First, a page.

By Roberta Ghilardi
In recent years, there has been an increased focus on sustainability by people, legislators and investors, partly as a result of the severe impacts of climate change on our planet and the changing needs and life expectations of people in the postCovid-19 “new normal.” Companies are therefore called upon to take action to contribute to sustainable development, including providing clear and transparent information on their ESG (Environmental, Social and Governance) performance. Performance that depends on strategies, actions and procedures that must necessarily lead to the definition of new models of corporate governance, capable of considering a changed economic and market context, in which sustainability becomes a trump card for the positioning and operational capacity of companies. For the definition of a solid sustainability governance, to be understood as an organic system of policies, procedures and strategies, it is essential to start from the self-analysis of one’s performance “as is,” to identify the areas in which there is room for improvement, the actions to be taken and the tools to be implemented, including the definition of new roles and responsibilities, for the achievement of business objectives.
The evolution in companies of sustainability governance has been stimulated in recent years by obligations arising from the Non-Financial Reporting Directive (NFRD) published by the European Commission in 2014. Indeed, the Directive requires large companies to provide information on environmental impacts, social impacts, human resources, human rights compliance and anti-corruption. It is thus possible to know, in adequate detail, the business model and policies adopted in relation to material (i.e., relevant) sustainability issues, risk management methods and ESG performance, the latter declined through indicators developed according to internationally recognized frameworks. Still a circumscribed approach, but already sufficient to provide a more realistic picture of the ability to generate value over time. In the coming years, these obligations will be extended to a broader range of companies, encouraging the activation of virtuous processes in terms of sustainable development, as discussed in more detail in the following lines.
Indeed, on April 21, 2021, the European Commission published a proposal to update and revise the NFRD, leading to the approval of the new Corporate Sustainability Reporting Directive (CSRD) at the end of 2022. The CSRD is a key element of European policy on sustainable finance and includes several measures aimed at improving the flow of capital into sustainable activities throughout the European Union. The new Directive, in particular, expands the range of entities obligated to sustainability reporting to include all large companies (including non-”public interest entities”) and listed SMEs, paying particular attention to the ESG impacts of the entire business-related value chain. Non-regulated companies, including non-listed SMEs, will therefore also need to activate reporting tools to meet the information needs of customers and other business partners, which instead fall within the scope of CSRD.
Another element of discontinuity with the current regulations is that CSRD introduces the obligation to define and communicate annually sustainability strategies and plans for the future, covering all ESG factors, creating new complexity for companies’ Boards and management.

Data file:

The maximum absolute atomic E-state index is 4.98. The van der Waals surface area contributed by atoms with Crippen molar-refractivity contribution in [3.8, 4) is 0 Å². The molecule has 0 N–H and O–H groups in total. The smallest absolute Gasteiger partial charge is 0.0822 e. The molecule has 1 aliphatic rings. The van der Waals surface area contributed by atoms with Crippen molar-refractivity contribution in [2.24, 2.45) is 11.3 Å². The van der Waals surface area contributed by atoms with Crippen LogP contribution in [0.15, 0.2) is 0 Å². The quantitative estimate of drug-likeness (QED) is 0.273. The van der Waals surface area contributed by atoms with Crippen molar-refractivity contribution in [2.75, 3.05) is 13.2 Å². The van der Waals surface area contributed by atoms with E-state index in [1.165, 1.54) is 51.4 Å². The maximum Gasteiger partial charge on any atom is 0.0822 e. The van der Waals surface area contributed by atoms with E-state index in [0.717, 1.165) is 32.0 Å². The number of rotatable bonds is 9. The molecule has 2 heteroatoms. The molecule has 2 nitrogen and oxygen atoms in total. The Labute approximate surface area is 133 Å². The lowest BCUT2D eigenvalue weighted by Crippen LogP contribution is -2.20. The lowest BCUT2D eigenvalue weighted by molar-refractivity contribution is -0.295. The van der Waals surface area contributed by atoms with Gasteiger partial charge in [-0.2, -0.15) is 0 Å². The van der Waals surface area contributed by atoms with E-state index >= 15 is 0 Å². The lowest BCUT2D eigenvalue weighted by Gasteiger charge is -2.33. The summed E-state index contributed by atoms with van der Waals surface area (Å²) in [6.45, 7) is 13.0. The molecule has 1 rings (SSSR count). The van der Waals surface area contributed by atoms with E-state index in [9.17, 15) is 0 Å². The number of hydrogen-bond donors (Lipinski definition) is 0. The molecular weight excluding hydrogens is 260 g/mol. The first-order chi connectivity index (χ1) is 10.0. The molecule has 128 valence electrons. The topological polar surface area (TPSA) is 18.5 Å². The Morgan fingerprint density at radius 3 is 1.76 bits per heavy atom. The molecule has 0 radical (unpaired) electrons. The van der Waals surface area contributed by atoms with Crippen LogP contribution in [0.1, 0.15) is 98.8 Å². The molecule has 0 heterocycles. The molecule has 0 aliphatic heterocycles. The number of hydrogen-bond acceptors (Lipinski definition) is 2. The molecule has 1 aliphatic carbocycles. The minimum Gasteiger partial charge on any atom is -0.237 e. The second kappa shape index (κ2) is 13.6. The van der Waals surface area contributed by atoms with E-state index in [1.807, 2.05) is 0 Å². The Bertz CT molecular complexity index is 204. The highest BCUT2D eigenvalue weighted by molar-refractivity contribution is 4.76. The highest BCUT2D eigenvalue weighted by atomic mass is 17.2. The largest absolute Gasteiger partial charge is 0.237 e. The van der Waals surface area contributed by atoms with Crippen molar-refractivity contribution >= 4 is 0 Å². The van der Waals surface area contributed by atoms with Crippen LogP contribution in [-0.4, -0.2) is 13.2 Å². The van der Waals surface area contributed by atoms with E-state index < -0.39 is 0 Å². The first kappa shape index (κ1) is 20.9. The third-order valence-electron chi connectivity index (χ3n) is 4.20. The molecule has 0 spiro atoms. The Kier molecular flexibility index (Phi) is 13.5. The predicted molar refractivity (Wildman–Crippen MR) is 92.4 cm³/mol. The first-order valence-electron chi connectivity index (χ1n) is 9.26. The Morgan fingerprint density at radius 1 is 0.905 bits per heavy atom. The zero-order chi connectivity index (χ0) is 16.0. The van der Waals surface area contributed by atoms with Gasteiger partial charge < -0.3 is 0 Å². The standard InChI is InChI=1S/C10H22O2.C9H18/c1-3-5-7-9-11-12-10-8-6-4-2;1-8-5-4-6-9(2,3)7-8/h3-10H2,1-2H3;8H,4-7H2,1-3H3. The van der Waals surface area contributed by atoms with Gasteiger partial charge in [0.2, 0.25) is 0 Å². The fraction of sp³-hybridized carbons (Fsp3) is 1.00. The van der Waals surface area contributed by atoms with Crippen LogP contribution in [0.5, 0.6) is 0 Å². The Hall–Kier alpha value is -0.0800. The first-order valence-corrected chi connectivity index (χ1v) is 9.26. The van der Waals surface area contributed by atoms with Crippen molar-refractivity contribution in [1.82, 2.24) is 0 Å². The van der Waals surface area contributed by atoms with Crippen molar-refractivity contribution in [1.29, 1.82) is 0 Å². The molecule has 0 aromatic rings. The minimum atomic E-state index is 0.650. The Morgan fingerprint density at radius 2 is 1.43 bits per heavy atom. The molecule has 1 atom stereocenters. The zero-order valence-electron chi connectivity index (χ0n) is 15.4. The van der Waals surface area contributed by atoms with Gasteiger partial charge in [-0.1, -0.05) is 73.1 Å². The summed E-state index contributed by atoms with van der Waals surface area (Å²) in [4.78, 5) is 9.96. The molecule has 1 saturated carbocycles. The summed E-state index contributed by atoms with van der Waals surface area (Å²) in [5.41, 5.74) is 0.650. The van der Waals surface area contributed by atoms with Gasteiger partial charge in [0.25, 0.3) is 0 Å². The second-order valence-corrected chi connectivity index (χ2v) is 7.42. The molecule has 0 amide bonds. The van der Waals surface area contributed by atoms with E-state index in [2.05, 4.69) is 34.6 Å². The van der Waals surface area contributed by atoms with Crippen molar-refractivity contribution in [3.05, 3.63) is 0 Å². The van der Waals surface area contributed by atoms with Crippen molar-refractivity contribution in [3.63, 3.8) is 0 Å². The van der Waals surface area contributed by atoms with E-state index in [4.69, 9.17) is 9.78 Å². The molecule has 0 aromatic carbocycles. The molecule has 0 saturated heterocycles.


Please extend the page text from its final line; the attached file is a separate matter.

These obligations result in the use of a structured way of collecting, analyzing, and disclosing ESG performance, which is essential to achieve a rational and efficient use of the resources deployed (technological, natural, professional, financial, relational) and, more so, to reflect on the coherence between one’s business model, market evolutions, and the corporate future. That is: to assess whether the company’s strategic direction, which the balance sheet, income statement, and financial data well represent in the short term, is able to stably generate value in the long term as well. Only through careful analysis of final performance is it possible to define ESG objectives for the future, integrated with the broader business objectives, while providing all stakeholders with an adequate tool to better understand these prospects.
The requirement to publish information and set targets in relation to non-financial aspects, which is part of a broader, increasingly stringent regulatory environment regarding sustainability and combating “green washing,” helps to identify the strong relationships that exist between all ESG factors and companies’ economic and business performance.
This fosters awareness of the need to identify new roles and responsibilities within the company.
In this sense, the effects of reporting requirements are already evident for many Italian companies within the scope of the NFRD, which are becoming increasingly structured to meet the new challenges posed by today’s environment. In fact, many large companies are beginning to define new managerial roles to address risks and seize opportunities related to ESG issues relevant to the specifics of their business, often prioritizing the most pressing sustainability issues, including climate change, evolving technology, dynamically changing global economic conditions, and cybersecurity. Companies therefore need to equip themselves with figures who can understand the changes taking place and identify strategic directions to take to mitigate risks and seize opportunities arising from an international landscape in which increasing attention is being paid to the needs of all key business stakeholders, not just shareholders.